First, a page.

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Unlocking Cancer’s Resistance Secrets With Genetic Barcodes

ReSisTrace is a groundbreaking method that tracks cancer cell resistance by using genetic barcodes, revealing how some cells evade treatment. This insight guides the development of drugs that can turn resistant cells back to a state where they can be effectively targeted by existing therapies. Credit:

By genetically labeling cancer cells, ReSisTrace uncovers pre-existing resistant states, leading to targeted therapies that prevent treatment evasion, offering a new frontier in personalized cancer care.

In many cancers, such as ovarian cancer, each round of chemotherapy kills the majority of cancer cells, while a small population of them survives through treatment.

Labeling Cancer Cells With Genetic Barcodes

“In ReSisTrace, we label cancer cells uniquely with genetic barcodes and allow them to divide once, so that we get two identical sister cells that share the same barcode. We then analyze single-cell gene expression from half of the cells before the treatment, while treating the other half with chemotherapy, or other anti-cancer treatment. From the surviving cells, we can identify the barcodes of resistant cells. Using their sister cells analyzed before the treatment, we can discover how the cells that will survive through treatment differ from the pre-sensitive cells, thus revealing the pre-existing resistant states,” says Jun Dai, PhD student in Anna Vähärautio’s group, who developed the methodology to trace sister cells.

Discovery of Resistant Cell States

The method was applied to reveal resistant cell states against chemotherapy, targeted therapy, or innate immunity in high-grade serous ovarian cancer.

“We found that genes associated with proteostasis and mRNA surveillance are important to explain pre-existing treatment resistance. Interestingly, we found that DNADNA, or deoxyribonucleic acid, is a molecule composed of two long strands of nucleotides that coil around each other to form a double helix. It is the hereditary material in humans and almost all other organisms that carries genetic instructions for development, functioning, growth, and reproduction. Nearly every cell in a person’s body has the same DNA. Most DNA is located in the cell nucleus (where it is called nuclear DNA), but a small amount of DNA can also be found in the mitochondria (where it is called mitochondrial DNA or mtDNA).” data-gt-translate-attributes=”[{“attribute”:”data-cmtooltip”, “format”:”html”}]” tabindex=”0″ role=”link”>DNA repair deficiency which is very common in ovarian cancer, sensitized these cells to not only chemotherapy and PARP inhibitors but also to NK killing,” says Shuyu Zheng, a PhD student from Jing Tang’s group, who spearheaded the computational analysis.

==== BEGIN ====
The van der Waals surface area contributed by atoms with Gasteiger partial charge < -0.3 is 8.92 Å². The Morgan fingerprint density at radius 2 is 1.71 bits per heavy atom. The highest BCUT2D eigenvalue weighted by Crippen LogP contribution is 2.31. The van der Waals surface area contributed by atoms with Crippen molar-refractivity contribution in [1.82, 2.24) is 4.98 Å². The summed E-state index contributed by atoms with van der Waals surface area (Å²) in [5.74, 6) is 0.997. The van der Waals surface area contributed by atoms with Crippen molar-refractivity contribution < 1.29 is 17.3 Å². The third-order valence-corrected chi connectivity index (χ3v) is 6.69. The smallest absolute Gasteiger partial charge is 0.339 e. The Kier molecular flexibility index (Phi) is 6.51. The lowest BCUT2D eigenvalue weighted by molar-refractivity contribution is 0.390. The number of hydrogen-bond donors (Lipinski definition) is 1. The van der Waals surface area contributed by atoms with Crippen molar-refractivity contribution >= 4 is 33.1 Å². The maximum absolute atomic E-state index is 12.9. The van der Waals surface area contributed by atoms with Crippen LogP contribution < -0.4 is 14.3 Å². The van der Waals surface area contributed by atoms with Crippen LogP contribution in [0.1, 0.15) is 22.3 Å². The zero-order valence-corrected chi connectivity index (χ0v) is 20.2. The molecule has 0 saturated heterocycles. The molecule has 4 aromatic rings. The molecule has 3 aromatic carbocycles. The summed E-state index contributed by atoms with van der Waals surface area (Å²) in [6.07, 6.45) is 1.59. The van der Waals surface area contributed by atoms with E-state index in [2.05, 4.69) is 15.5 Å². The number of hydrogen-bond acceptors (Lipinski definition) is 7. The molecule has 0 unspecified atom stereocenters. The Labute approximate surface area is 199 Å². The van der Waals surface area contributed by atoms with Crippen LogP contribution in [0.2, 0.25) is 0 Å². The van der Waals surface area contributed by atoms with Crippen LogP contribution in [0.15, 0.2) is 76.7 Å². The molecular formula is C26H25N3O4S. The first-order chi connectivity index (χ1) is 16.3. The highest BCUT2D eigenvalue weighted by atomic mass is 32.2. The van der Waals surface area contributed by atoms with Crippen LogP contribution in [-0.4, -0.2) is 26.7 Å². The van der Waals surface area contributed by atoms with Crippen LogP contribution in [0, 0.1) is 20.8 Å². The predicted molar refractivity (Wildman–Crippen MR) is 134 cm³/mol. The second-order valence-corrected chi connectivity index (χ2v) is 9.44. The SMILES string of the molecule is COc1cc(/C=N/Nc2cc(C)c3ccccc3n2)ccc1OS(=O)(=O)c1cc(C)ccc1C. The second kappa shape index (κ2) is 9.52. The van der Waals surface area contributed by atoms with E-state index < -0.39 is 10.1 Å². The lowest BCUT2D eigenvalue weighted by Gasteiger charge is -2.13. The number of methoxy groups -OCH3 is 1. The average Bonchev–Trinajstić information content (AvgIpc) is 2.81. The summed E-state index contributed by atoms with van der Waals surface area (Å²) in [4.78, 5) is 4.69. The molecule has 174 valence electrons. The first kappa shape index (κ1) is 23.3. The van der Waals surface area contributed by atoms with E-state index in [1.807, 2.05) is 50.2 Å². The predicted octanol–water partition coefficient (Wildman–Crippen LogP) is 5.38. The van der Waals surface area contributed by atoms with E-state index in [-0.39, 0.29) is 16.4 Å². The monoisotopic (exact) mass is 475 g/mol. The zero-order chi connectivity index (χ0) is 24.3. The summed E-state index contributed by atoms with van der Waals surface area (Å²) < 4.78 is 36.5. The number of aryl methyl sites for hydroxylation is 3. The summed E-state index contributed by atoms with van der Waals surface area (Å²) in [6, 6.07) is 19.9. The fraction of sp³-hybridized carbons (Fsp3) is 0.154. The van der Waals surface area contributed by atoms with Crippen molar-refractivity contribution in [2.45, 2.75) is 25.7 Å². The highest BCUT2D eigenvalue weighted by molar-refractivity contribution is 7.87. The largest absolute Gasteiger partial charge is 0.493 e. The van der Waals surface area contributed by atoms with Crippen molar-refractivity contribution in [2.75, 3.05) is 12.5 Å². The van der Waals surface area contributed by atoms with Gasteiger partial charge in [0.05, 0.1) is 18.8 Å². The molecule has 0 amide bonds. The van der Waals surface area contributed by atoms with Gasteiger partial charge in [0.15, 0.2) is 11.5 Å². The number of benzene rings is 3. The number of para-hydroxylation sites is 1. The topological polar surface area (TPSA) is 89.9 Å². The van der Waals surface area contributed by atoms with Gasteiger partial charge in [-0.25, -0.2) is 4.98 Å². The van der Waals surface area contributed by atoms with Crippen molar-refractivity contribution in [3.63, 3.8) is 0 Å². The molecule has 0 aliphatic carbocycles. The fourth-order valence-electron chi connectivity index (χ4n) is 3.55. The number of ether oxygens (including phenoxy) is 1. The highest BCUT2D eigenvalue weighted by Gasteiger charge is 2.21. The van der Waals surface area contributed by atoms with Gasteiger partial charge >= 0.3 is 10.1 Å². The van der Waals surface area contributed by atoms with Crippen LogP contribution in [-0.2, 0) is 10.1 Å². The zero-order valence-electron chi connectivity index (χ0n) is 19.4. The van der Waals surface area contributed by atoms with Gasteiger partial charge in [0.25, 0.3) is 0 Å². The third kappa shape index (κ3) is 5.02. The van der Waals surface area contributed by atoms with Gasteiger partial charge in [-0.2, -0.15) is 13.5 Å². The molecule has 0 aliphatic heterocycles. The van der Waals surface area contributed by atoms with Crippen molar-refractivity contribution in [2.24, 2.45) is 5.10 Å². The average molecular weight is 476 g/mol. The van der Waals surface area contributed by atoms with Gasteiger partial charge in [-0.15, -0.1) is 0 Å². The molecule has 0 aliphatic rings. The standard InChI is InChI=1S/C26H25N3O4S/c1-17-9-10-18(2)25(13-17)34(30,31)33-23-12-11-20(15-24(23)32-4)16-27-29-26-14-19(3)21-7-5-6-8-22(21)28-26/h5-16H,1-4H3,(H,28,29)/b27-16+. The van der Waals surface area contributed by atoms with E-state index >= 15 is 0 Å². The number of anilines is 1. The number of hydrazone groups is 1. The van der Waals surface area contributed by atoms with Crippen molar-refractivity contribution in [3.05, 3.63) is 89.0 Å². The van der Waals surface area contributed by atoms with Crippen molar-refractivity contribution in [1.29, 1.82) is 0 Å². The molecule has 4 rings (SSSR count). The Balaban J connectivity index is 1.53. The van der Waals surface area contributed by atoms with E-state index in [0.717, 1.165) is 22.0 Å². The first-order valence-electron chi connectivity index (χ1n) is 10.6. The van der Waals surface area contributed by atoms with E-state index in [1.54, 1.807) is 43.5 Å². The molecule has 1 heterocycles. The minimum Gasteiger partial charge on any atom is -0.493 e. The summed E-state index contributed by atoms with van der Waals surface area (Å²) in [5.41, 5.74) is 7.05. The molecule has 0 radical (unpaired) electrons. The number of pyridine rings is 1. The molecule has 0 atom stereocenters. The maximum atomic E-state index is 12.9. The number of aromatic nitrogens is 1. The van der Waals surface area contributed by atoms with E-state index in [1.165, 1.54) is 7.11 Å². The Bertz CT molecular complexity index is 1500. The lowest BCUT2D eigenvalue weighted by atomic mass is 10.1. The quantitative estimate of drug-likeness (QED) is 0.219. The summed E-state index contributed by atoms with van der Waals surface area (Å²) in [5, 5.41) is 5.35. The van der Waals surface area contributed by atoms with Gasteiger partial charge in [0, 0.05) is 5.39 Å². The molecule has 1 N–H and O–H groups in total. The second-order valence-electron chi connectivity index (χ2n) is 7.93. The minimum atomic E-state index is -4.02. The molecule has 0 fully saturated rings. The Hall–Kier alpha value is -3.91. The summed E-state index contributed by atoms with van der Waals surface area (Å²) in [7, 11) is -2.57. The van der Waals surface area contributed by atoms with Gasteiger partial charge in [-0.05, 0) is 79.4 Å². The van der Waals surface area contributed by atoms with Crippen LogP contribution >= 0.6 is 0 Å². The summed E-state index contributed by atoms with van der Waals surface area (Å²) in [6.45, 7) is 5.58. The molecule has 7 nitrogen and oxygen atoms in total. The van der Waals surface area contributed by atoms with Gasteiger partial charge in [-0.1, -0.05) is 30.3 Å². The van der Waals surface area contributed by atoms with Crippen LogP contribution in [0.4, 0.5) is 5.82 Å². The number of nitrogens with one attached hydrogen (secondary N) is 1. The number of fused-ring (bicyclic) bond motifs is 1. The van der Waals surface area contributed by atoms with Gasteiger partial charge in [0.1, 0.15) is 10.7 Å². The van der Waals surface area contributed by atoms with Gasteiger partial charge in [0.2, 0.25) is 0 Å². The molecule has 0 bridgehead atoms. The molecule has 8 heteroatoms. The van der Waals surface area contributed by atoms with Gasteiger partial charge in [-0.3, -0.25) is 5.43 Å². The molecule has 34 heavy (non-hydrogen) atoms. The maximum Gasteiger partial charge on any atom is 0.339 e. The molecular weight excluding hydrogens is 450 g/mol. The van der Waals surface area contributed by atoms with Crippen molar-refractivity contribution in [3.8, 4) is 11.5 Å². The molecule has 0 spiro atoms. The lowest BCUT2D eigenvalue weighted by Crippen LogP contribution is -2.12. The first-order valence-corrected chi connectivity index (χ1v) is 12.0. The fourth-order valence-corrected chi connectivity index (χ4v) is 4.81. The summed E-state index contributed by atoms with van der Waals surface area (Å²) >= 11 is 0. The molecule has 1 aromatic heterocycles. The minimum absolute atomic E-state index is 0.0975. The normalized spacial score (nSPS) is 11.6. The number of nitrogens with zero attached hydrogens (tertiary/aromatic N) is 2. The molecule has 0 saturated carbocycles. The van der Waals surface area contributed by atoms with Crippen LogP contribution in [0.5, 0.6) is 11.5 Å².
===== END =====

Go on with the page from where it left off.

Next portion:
Predicting and Overcoming Resistance

Associate Professor Jing Tang’s laboratory then leveraged the revealed gene expression changes to predict small molecules that could shift the cells from a resistant state to a sensitive state.

“We developed a computational method to correlate the resistant states with the gene expression changes induced by a drug. Ideally, if a drug can reverse the resistant cells’ gene expression profiles, then it can be considered as a potential hit to overcome the resistance,” says Associate Professor Jing Tang, a team leader in Systems Oncology Research program at the University of Helsinki.

Researchers found that most of the predicted small molecules indeed changed the gene expression patterns of cancer cells toward sensitive states. Most importantly, after adding these drugs, cancer cells were significantly more sensitive to carboplatin, PARP inhibitor or NK killing, illustrating that the pre-resistance states identified by ReSisTrace were functionally relevant and targetable.

“Our novel experimental-computational approach really leverages the power of single-cell omics and pharmacological data integration,” Associate Professor Jing Tang summarizes.

Broad Applicability in Cancer Treatment

“The method we developed reveals the features of cells that will — in the future — become resistant to anti-cancer treatments by coupling cell state and fate in sister cell resolution. It is widely applicable to identify and target pre-existing resistant cell states across cancer types, as well as against different treatment modalities, including immunotherapies. Our approach paves the way for the development of sequential cancer therapies that can block resistance before it even emerges,” concludes Anna Vähärautio, K. Albin Johansson Cancer Research Fellow, Foundation for the Finnish Cancer Institute and a team leader in the Systems Oncology Research program at the University of Helsinki.

Reference: “Tracing back primed resistance in cancer via sister cells” by Jun Dai, Shuyu Zheng, Matías M. Falco, Jie Bao, Johanna Eriksson, Sanna Pikkusaari, Sofia Forstén, Jing Jiang, Wenyu Wang, Luping Gao, Fernando Perez-Villatoro, Olli Dufva, Khalid Saeed, Yinyin Wang, Ali Amiryousefi, Anniina Färkkilä, Satu Mustjoki, Liisa Kauppi, Jing Tang and Anna Vähärautio, 7 February 2024, Nature Communications<em>Nature Communications</em> is a peer-reviewed, open-access, multidisciplinary, scientific journal published by Nature Portfolio. It covers the natural sciences, including physics, biology, chemistry, medicine, and earth sciences. It began publishing in 2010 and has editorial offices in London, Berlin, New York City, and Shanghai. ” data-gt-translate-attributes=”[{“attribute”:”data-cmtooltip”, “format”:”html”}]” tabindex=”0″ role=”link”>Nature Communications.
DOI: 10.1038/s41467-024-45478-7

Source: SciTechDaily